It wasn’t a deciding factor or anything, but one of the pros on the pro/con list for choosing my baby name was that Ally (not Allison or Alexandra, just Ally) yielded a gender neutral nickname — Al. Now, this was 1990, not the 1920s, but my parents still thought that having this option would allow me to be taken more seriously walking into a meeting, applying for a job, or standing up for something I believed in.

Oddly enough, I don’t really go by Al (but you can call me it) and I have been lucky enough to, for the most part, work at jobs where I feel equally respected with my male coworkers (see Women in Construction).

The first job I ever had, however, introduced 14-year-old me (Ally, not Al) to gender bias in the workplace. Not discrimination, but bias. The job title was launch driver, and the description said my time would be spent driving members of a yacht club to their moored sailboats in a dinghy.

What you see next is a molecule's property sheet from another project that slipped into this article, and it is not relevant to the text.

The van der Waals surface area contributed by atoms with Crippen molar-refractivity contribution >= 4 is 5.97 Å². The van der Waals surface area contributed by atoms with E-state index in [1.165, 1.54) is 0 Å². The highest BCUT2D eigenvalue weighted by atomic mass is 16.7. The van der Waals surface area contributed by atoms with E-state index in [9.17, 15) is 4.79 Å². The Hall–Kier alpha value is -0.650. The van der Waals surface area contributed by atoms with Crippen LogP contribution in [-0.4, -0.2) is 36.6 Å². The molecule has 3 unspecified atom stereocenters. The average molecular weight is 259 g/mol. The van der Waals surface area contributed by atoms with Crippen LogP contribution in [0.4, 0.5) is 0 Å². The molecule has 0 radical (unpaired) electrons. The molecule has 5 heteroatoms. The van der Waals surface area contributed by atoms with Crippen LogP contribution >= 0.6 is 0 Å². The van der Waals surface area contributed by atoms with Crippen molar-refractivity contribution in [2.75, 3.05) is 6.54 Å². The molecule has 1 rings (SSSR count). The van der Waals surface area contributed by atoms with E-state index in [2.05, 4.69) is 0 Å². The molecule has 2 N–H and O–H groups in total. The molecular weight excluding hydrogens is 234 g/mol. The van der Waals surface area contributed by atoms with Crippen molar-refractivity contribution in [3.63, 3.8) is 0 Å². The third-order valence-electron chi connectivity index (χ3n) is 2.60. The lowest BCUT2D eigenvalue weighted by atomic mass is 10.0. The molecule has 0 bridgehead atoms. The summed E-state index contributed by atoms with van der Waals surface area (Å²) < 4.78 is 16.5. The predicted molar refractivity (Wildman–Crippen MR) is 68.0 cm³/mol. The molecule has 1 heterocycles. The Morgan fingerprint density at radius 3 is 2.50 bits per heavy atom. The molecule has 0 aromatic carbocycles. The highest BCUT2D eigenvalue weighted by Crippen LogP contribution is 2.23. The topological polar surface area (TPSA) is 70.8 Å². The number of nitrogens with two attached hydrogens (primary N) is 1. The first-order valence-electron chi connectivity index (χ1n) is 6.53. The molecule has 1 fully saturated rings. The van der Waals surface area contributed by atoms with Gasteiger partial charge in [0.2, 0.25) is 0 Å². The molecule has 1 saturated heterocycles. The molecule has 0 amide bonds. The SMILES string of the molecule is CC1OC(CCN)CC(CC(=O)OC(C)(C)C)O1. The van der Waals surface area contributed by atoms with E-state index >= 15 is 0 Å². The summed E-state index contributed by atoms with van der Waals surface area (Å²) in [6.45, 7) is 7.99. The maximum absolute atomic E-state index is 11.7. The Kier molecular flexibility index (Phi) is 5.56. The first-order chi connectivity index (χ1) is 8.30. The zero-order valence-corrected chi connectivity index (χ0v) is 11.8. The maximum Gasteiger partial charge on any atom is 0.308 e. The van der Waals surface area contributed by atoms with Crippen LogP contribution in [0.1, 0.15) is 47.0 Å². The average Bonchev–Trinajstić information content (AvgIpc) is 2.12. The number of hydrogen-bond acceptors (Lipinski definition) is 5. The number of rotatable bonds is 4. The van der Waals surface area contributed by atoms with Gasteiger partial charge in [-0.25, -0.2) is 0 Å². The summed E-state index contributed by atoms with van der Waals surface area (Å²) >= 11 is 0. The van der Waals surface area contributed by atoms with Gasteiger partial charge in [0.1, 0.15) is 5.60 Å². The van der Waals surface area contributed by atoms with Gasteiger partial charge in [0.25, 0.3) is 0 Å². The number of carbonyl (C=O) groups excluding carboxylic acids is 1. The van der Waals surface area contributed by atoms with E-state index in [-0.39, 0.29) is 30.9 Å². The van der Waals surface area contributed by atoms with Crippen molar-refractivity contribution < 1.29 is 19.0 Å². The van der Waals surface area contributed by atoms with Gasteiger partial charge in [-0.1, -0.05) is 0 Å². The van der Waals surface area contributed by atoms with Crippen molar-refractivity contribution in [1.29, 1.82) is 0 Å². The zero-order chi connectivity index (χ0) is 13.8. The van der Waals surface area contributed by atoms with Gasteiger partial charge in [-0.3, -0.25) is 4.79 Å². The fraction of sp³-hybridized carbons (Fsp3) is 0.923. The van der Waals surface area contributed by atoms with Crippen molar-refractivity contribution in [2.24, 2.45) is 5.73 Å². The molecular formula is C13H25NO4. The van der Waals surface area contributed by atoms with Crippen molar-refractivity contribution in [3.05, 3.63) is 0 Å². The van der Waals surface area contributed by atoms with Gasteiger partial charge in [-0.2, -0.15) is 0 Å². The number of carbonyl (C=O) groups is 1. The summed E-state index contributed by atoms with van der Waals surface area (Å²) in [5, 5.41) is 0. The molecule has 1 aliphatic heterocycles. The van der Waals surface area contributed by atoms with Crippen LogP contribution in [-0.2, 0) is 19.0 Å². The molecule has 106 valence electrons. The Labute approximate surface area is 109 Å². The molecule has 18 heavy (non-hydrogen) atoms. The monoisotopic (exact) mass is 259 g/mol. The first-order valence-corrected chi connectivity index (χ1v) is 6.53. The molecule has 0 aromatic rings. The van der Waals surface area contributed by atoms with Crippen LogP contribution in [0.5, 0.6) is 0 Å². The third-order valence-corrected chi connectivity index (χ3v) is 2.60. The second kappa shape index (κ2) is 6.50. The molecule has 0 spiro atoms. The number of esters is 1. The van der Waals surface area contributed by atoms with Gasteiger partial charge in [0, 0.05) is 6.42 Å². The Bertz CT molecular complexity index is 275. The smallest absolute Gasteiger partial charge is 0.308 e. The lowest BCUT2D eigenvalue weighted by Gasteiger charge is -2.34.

Unfortunately, my job duties ended up being 50 percent scrubbing bird poop off the dock, 30 percent changing kegs and fetching liquor, 10 percent putting up and taking down what seemed like an excessive number of flags, and, finally, 10 percent actually driving the launch boat.
But I am not here to complain about the tasks associated with my job; I am here to talk about having a boss — my first boss — who didn’t quite know what to do with his new girl hire. I can’t say for certain but I think I was the first girl this crotchety, old-school yacht club bartender and grounds man had ever hired.

My first few days would be described as awkward.

“Would you mind scrubbing the dock?” he’d ask. To which I would think to myself, “Well, I would prefer not to spend my morning cleaning up poop, but this is my job, so no, I don’t mind.”

But in actuality, eager and new to the workforce, I wanted him to give me a list of daily tasks without hesitation. I was sure that’s what he had been doing with my male predecessors.

At first I was frustrated because I thought my boss was taking it too easy on me and I’m sure he wondered why the hell he hired a girl to do a man’s job. But, by the end of the summer, we developed a mutual respect for each other, and, while I did not return to the yacht club the following summer, I do know that he hired a girl again the next year.